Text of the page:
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What Really Happened at Hanging Rock

Amy Spiers

The geological formation outside Melbourne is famous for the fictional disappearance of a school group. But it's also the site of a very real mass disappearance.

Hanging Rock is a popular tourist spot in central Victoria, about an hour from Melbourne. It's a moody place—eerie, arresting—made famous by Joan Lindsay's 1967 book, Picnic at Hanging Rock, and infamous by Peter Weir's 1975 film of the same name. Every year fans flock to the landmark, attracted by the mystery of Lindsay's missing schoolgirls. It's even custom to cry out "Miranda!" at the top of the rock.

Down at the base, you'll find an "interpretative Discovery Centre" where visitors are enthralled by life-sized dioramas and video displays about the schoolgirls who mysteriously disappeared in Picnic at Hanging Rock. Of course, none of it ever happened. No matter how ambiguous Lindsay was about the origins of her story, there were never any schoolgirls who vanished at Hanging Rock.

Yet amidst the obsessive retelling of a fictional disappearance, there's hardly a mention of the area's Aboriginal people, nor of their very real removal and displacement. It barely rates a mention.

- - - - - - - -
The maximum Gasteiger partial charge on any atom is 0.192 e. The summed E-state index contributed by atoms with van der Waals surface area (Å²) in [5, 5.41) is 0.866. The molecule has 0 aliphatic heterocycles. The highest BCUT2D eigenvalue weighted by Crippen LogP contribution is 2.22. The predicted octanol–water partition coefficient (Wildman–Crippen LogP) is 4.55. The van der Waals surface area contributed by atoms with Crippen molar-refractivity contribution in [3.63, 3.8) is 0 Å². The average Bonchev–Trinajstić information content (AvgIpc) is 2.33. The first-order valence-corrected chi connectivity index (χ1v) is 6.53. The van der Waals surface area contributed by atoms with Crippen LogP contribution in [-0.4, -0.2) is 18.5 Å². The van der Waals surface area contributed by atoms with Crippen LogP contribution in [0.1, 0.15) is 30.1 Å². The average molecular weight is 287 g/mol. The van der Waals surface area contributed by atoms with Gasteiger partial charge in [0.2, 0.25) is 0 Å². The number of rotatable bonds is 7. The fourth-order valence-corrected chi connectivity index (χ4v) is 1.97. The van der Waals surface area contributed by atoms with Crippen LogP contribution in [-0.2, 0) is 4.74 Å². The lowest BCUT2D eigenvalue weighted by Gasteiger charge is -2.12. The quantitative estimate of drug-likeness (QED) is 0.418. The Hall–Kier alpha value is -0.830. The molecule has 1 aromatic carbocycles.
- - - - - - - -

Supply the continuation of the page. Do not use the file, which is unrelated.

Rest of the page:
Of course, Hanging Rock is just one landmark in the vastness of Australia where history seems to begin only after 1770. But it's not for lack of interest in stories about the land. We are obsessed with lost-in-the-bush stories, as long as the hero is white. The lost Duff children in Western Victoria, the White Woman of Gippsland, even the tragedy of Azaria Chamberlain. These are all stories told repetitively and remembered. But when do we remember, retell, and mourn frontier slaughters of the original landowners, or the lives of stolen Aboriginal children? It just doesn't happen.

It's a phenomenon cultural theorist Elspeth Tilley explains as "white vanishing." She notes "how good non-Aboriginal Australians are at memorialising their own sufferings." For millennia though, Aboriginal history was passed down from generation to generation in an oral tradition—stories told and remembered, rather than written down. The problem is that when the people disappeared, so too did their stories. The absence of visible Aboriginal history at Hanging Rock doesn't mean there's no story to tell. Rather it's evidence of a violent and destructive wave of colonisation that passed through the region.